EMC263 - Use Volunteers? Y/N 6/6 (Release 11/13/00)

To: Emergency Communications Units - Information Bulletin
To: Emergency Management Agencies via Internet and Radio
By: Auxiliary Communications Service (ACS) of the California Governor's Office of Emergency Services

These bulletins are a continuation for those in government who manage emergency response situations regarding the use of volunteers and common concerns.

  1. As to not having time to supervise volunteers
    1. Can they be given jobs that don't need much supervision?
    2. Can a qualified volunteer supervise other volunteers?
    3. Can you screen them so they require little supervision?

  2. 7. "I don't need them"
    In a way this is the most difficult concern for not using volunteers, for it isn't really the "reason". Oh maybe if your government hasn't had an emergency in the last 30 years, or if somewhere there is a government agency that is so rich with funds that it never has a need for further staff time or work, then maybe there is someone who truly doesn't "need" volunteers. Few Emergency Management Agencies have that luxury. They truly need further help in various situations. Only where a government has been lulled into a sleep mode by the lack of a disaster or a real emergency for a decade or so do we see anyone who has no "need" for the use of volunteers in emergency response, at least in their own thinking. It may be that it takes a real emergency to bring home to that agency or staffer that he/she really does "need" community volunteers. More than one EMA manager has been heard to say he/she learned that the hard way.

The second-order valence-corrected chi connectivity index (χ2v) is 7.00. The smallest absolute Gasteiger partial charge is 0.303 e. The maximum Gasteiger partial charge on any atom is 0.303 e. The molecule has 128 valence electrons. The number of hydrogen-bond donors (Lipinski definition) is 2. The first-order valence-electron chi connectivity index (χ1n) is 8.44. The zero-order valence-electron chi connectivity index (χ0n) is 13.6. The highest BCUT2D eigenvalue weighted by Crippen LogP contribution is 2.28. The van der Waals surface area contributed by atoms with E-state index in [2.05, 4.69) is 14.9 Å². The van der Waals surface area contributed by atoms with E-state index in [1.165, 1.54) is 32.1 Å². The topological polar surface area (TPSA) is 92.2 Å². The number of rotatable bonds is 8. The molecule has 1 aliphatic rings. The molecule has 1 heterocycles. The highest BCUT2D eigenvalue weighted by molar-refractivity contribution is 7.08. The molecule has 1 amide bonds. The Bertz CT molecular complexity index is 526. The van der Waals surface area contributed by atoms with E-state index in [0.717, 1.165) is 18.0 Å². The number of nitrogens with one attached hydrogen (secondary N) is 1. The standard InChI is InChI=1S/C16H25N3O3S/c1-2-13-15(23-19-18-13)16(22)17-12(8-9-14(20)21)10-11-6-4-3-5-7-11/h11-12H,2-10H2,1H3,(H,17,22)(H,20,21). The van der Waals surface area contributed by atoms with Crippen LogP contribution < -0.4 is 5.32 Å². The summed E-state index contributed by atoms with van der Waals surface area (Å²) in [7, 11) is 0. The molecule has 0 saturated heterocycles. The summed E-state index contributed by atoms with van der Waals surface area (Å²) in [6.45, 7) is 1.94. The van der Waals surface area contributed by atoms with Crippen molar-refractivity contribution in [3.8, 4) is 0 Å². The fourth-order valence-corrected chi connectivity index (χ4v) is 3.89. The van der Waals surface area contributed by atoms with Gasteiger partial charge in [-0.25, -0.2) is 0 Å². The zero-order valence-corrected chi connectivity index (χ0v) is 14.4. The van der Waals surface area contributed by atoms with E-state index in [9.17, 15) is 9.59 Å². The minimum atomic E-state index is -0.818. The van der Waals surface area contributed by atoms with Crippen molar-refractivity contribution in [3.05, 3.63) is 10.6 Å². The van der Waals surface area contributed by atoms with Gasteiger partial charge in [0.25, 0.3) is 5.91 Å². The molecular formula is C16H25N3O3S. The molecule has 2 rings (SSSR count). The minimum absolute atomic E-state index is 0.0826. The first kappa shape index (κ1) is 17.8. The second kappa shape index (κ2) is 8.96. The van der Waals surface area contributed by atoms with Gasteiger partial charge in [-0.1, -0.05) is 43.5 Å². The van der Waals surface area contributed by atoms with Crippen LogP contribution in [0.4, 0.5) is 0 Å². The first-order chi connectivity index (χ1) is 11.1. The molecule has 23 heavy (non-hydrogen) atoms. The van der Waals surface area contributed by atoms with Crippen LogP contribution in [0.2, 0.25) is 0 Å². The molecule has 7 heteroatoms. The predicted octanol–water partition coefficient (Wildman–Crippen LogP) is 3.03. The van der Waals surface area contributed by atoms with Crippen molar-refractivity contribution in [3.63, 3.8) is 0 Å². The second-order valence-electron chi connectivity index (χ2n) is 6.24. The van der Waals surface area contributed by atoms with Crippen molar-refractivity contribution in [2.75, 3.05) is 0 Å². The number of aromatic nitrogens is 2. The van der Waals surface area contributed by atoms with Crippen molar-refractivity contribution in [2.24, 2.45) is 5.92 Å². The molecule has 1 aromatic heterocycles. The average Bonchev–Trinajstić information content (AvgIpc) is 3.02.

3. "I had a bad experience with one of them and swore never to get involved with volunteers again"

    This can be difficult even to discuss, for often the person will not openly mention it. However, once they do state it as their reason for not using volunteers, it can be with a truly "closed mind" to the entire subject.

    I worked with a person that captured in her mind an event so strongly that it was as if it had just happened, when, in fact, it was decades past. She was still experiencing the event as a part of her physical and mental makeup, and it affected her in ways she could not see. She had the option to understand her reaction, honor it, then let it go, and to move on, but had not done so. She had not yet discovered that life has a way of presenting challenges to see what we will do with them; further, that there is a principal in each challenge that contains a hidden gift that only we who have the experience can discover.

Applying this to an EMA official with an unsuitable experience with a former volunteer, it is most likely that the underlying emotions that were triggered by the event are still in control. Only by one's own choice can the move beyond that be achieved. Certainly it is extremely hard to think along those lines, much less to do it. But once we move into that space in our thinking, the opportunities (gifts) that cannot appear until we change our perspective will, in fact, come to those who can take that step in consciousness.

Cary Mangum, W6WWW - E-mail: [email protected]

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Submit suggestions, topics or comments on the bulletins to Cary Mangum, State ACS Officer, California. (W6WWW), [email protected] or [email protected]

Bulletins archives: ACS Web page: acs.oes.ca.gov, ftp.ucsd.edu/emcomm or ftp.oes.ca.gov/ACS/EMCOMM and a Landline BBS at 916-255-0798 (graphical & standard interface)


Page Last Updated, 09/08/02